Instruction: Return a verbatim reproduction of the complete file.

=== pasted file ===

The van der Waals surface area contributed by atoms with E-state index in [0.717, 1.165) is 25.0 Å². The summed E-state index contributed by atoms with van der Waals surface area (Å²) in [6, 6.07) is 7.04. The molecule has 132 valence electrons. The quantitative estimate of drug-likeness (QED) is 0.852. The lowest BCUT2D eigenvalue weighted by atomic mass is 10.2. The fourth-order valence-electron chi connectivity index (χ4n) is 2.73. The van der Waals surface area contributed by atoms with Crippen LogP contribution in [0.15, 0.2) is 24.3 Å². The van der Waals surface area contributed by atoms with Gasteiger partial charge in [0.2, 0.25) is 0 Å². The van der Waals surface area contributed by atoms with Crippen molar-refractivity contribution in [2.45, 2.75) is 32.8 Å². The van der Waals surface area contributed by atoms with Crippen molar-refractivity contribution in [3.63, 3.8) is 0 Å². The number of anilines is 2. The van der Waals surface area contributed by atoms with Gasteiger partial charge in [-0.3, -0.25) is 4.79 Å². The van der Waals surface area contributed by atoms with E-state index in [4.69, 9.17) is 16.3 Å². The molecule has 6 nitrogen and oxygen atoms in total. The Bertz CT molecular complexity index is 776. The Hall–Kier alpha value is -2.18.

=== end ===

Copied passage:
The van der Waals surface area contributed by atoms with E-state index in [0.717, 1.165) is 25.0 Å². The summed E-state index contributed by atoms with van der Waals surface area (Å²) in [6, 6.07) is 7.04. The molecule has 132 valence electrons. The quantitative estimate of drug-likeness (QED) is 0.852. The lowest BCUT2D eigenvalue weighted by atomic mass is 10.2. The fourth-order valence-electron chi connectivity index (χ4n) is 2.73. The van der Waals surface area contributed by atoms with Crippen LogP contribution in [0.15, 0.2) is 24.3 Å². The van der Waals surface area contributed by atoms with Gasteiger partial charge in [0.2, 0.25) is 0 Å². The van der Waals surface area contributed by atoms with Crippen molar-refractivity contribution in [2.45, 2.75) is 32.8 Å². The van der Waals surface area contributed by atoms with Crippen molar-refractivity contribution in [3.63, 3.8) is 0 Å². The number of anilines is 2. The van der Waals surface area contributed by atoms with Gasteiger partial charge in [-0.3, -0.25) is 4.79 Å². The van der Waals surface area contributed by atoms with E-state index in [4.69, 9.17) is 16.3 Å². The molecule has 6 nitrogen and oxygen atoms in total. The Bertz CT molecular complexity index is 776. The Hall–Kier alpha value is -2.18.